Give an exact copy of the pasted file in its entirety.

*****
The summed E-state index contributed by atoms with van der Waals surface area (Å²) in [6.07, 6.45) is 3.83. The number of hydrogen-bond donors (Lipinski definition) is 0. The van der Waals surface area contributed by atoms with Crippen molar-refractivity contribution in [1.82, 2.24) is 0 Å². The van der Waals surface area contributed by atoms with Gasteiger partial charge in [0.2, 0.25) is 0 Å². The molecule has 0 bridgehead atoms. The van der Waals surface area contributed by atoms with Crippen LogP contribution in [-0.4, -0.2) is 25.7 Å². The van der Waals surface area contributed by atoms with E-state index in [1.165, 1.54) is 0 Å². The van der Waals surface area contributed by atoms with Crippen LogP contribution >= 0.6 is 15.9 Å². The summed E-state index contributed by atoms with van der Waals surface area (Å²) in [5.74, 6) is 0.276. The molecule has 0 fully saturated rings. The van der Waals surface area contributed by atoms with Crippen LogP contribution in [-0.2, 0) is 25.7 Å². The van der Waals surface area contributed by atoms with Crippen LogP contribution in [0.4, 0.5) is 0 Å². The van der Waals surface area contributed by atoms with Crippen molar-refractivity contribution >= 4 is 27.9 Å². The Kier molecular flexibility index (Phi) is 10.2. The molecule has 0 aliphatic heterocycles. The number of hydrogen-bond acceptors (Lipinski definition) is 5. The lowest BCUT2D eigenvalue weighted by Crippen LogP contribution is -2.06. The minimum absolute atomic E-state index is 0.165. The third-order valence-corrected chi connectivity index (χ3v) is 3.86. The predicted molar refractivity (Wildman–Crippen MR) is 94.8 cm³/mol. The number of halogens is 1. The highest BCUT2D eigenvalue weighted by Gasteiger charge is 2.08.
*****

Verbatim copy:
The summed E-state index contributed by atoms with van der Waals surface area (Å²) in [6.07, 6.45) is 3.83. The number of hydrogen-bond donors (Lipinski definition) is 0. The van der Waals surface area contributed by atoms with Crippen molar-refractivity contribution in [1.82, 2.24) is 0 Å². The van der Waals surface area contributed by atoms with Gasteiger partial charge in [0.2, 0.25) is 0 Å². The molecule has 0 bridgehead atoms. The van der Waals surface area contributed by atoms with Crippen LogP contribution in [-0.4, -0.2) is 25.7 Å². The van der Waals surface area contributed by atoms with E-state index in [1.165, 1.54) is 0 Å². The van der Waals surface area contributed by atoms with Crippen LogP contribution >= 0.6 is 15.9 Å². The summed E-state index contributed by atoms with van der Waals surface area (Å²) in [5.74, 6) is 0.276. The molecule has 0 fully saturated rings. The van der Waals surface area contributed by atoms with Crippen LogP contribution in [-0.2, 0) is 25.7 Å². The van der Waals surface area contributed by atoms with Crippen LogP contribution in [0.4, 0.5) is 0 Å². The van der Waals surface area contributed by atoms with Crippen molar-refractivity contribution >= 4 is 27.9 Å². The Kier molecular flexibility index (Phi) is 10.2. The molecule has 0 aliphatic heterocycles. The number of hydrogen-bond acceptors (Lipinski definition) is 5. The lowest BCUT2D eigenvalue weighted by Crippen LogP contribution is -2.06. The minimum absolute atomic E-state index is 0.165. The third-order valence-corrected chi connectivity index (χ3v) is 3.86. The predicted molar refractivity (Wildman–Crippen MR) is 94.8 cm³/mol. The number of halogens is 1. The highest BCUT2D eigenvalue weighted by Gasteiger charge is 2.08.